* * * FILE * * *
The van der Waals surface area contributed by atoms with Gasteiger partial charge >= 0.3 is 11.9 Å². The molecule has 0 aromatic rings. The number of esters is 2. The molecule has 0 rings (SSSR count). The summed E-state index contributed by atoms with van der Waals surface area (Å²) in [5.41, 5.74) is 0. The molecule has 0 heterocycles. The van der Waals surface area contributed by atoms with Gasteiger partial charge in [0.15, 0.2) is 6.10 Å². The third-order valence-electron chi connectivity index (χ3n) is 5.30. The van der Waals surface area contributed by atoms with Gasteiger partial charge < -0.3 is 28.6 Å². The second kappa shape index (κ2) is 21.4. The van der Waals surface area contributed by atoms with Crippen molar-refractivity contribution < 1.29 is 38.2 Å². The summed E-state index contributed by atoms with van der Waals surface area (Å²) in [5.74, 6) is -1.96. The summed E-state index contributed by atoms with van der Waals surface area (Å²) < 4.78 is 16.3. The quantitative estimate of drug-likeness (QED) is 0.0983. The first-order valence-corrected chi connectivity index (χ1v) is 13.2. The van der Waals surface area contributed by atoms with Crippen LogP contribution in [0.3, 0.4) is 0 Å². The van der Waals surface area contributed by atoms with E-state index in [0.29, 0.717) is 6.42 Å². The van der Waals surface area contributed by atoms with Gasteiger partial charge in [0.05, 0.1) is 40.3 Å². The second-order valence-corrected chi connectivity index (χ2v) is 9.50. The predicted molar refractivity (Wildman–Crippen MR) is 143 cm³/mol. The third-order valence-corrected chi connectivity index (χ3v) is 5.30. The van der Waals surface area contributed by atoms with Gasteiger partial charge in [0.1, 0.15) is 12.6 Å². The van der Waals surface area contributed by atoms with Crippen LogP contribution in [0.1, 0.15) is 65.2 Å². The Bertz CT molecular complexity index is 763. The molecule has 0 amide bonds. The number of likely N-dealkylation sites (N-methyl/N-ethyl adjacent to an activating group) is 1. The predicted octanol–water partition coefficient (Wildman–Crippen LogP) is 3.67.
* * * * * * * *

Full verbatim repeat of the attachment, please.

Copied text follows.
The van der Waals surface area contributed by atoms with Gasteiger partial charge >= 0.3 is 11.9 Å². The molecule has 0 aromatic rings. The number of esters is 2. The molecule has 0 rings (SSSR count). The summed E-state index contributed by atoms with van der Waals surface area (Å²) in [5.41, 5.74) is 0. The molecule has 0 heterocycles. The van der Waals surface area contributed by atoms with Gasteiger partial charge in [0.15, 0.2) is 6.10 Å². The third-order valence-electron chi connectivity index (χ3n) is 5.30. The van der Waals surface area contributed by atoms with Gasteiger partial charge < -0.3 is 28.6 Å². The second kappa shape index (κ2) is 21.4. The van der Waals surface area contributed by atoms with Crippen molar-refractivity contribution < 1.29 is 38.2 Å². The summed E-state index contributed by atoms with van der Waals surface area (Å²) in [5.74, 6) is -1.96. The summed E-state index contributed by atoms with van der Waals surface area (Å²) < 4.78 is 16.3. The quantitative estimate of drug-likeness (QED) is 0.0983. The first-order valence-corrected chi connectivity index (χ1v) is 13.2. The van der Waals surface area contributed by atoms with Crippen LogP contribution in [0.3, 0.4) is 0 Å². The van der Waals surface area contributed by atoms with E-state index in [0.29, 0.717) is 6.42 Å². The van der Waals surface area contributed by atoms with Gasteiger partial charge in [0.05, 0.1) is 40.3 Å². The second-order valence-corrected chi connectivity index (χ2v) is 9.50. The predicted molar refractivity (Wildman–Crippen MR) is 143 cm³/mol. The third-order valence-corrected chi connectivity index (χ3v) is 5.30. The van der Waals surface area contributed by atoms with Gasteiger partial charge in [0.1, 0.15) is 12.6 Å². The van der Waals surface area contributed by atoms with Crippen LogP contribution in [0.1, 0.15) is 65.2 Å². The Bertz CT molecular complexity index is 763. The molecule has 0 amide bonds. The number of likely N-dealkylation sites (N-methyl/N-ethyl adjacent to an activating group) is 1. The predicted octanol–water partition coefficient (Wildman–Crippen LogP) is 3.67.